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To Renew or Not to Renew: Preserving Objections to Evidentiary Rulings

Under Florida’s Evidence Code, “[i]f a court has made a definitive ruling on the record admitting or excluding evidence, either at or before trial, a party need not renew an objection or make an offer of proof to preserve a claim of error for appeal.” § 90.104, Fla. Stat. This seems straightforward, except how can you be certain whether the ruling you received is “definitive”? If you need to renew your objection to an in limine ruling or make a proffer and do not, the issue will not be preserved for appeal. If you do not need to renew your objection at trial and do so, you could unnecessarily irritate jurors with objections.

Before Florida enacted this rule in 2003, obtaining an in limine ruling was not sufficient to preserve an error for review. A specific, contemporaneous objection still had to be made when the evidence was offered during trial. Yet, even then, if an issue was raised before trial and again in the early stages of trial, and the trial court had made its decision clear, a party did not need to renew its objection each time the evidence arose if doing so would have been “obviously futile.” Now, if a ruling is definitive before trial, it need not be raised at all during trial—unless, of course, it is strategically advantageous to do so.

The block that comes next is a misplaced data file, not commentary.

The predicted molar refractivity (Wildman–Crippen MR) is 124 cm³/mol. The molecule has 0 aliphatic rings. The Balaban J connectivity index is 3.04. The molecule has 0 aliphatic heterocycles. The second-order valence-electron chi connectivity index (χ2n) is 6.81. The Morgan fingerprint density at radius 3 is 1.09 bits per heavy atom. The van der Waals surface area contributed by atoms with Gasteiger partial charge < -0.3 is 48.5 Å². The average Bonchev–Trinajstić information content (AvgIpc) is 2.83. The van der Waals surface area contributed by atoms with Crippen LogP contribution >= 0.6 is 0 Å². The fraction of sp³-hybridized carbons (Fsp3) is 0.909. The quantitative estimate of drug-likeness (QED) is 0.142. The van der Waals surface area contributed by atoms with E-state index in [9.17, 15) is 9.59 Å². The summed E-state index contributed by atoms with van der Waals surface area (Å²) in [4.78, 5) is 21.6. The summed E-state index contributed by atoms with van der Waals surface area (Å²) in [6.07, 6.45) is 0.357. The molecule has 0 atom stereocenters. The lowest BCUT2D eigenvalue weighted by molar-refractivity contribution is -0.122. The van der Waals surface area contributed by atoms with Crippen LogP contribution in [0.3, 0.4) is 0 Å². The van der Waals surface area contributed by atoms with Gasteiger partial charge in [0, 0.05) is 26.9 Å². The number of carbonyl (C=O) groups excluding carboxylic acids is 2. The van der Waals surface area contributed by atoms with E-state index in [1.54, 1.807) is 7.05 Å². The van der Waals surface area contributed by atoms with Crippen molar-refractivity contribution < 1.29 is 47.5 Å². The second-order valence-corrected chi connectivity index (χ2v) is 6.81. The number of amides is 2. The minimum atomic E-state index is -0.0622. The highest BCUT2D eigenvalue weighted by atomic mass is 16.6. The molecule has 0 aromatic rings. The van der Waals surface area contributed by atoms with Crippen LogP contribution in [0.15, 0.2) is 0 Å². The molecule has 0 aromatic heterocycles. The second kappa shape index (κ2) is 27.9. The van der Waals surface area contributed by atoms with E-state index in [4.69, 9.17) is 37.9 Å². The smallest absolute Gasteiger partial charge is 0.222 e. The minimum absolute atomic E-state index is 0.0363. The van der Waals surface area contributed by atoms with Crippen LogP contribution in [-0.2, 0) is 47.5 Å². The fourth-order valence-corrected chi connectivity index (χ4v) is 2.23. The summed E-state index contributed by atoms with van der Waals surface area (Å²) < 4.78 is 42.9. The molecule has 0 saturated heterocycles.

When faced with a motion in limine and limited understanding of the facts and issues in a case, a trial court may defer ruling on a motion or issue a ruling but indicate a willingness to reconsider its ruling. Such actions are not “definitive” within the meaning of section 90.104, and do not preserve an issue for appeal. In such situations, you must renew your evidentiary objection at the appropriate time during trial. If you were seeking to exclude evidence, you must object when your opponent seeks to introduce it. If you were seeking to introduce evidence, you must make a proffer. Indeed, the trial court could change its mind as the case unfolds. It is important to be sure to obtain a ruling on your renewed objection for preservation purposes.

Whether the court’s pretrial in limine ruling is definitive may turn on precisely what the court said. For example, in one case, the trial court denied a plaintiff’s motion in limine to exclude “all references” to a prior personal injury lawsuit. In doing so, the court explained that some references to the prior suit might be relevant depending on the context. The court then indicated that it would be open to renewed objections if counsel believed any particular questions were irrelevant and that it would “make a ruling at that time.” Counsel, believing the initial ruling was definitive, did not renew its objections during trial. On appeal, the district court recognized that some of the testimony procured about the prior lawsuit was absolutely irrelevant. However, it concluded that the issue had not been preserved because the trial court’s ruling, with its recognition that the issue was context dependent, was not definitive. As such, plaintiff’s counsel needed to object “on a question-by-question basis to preserve the matter for appellate review.” Williams v. Lowe’s Home Ctrs, Inc., 973 So. 2d 1180, 1185 (Fla. 5th DCA 2008).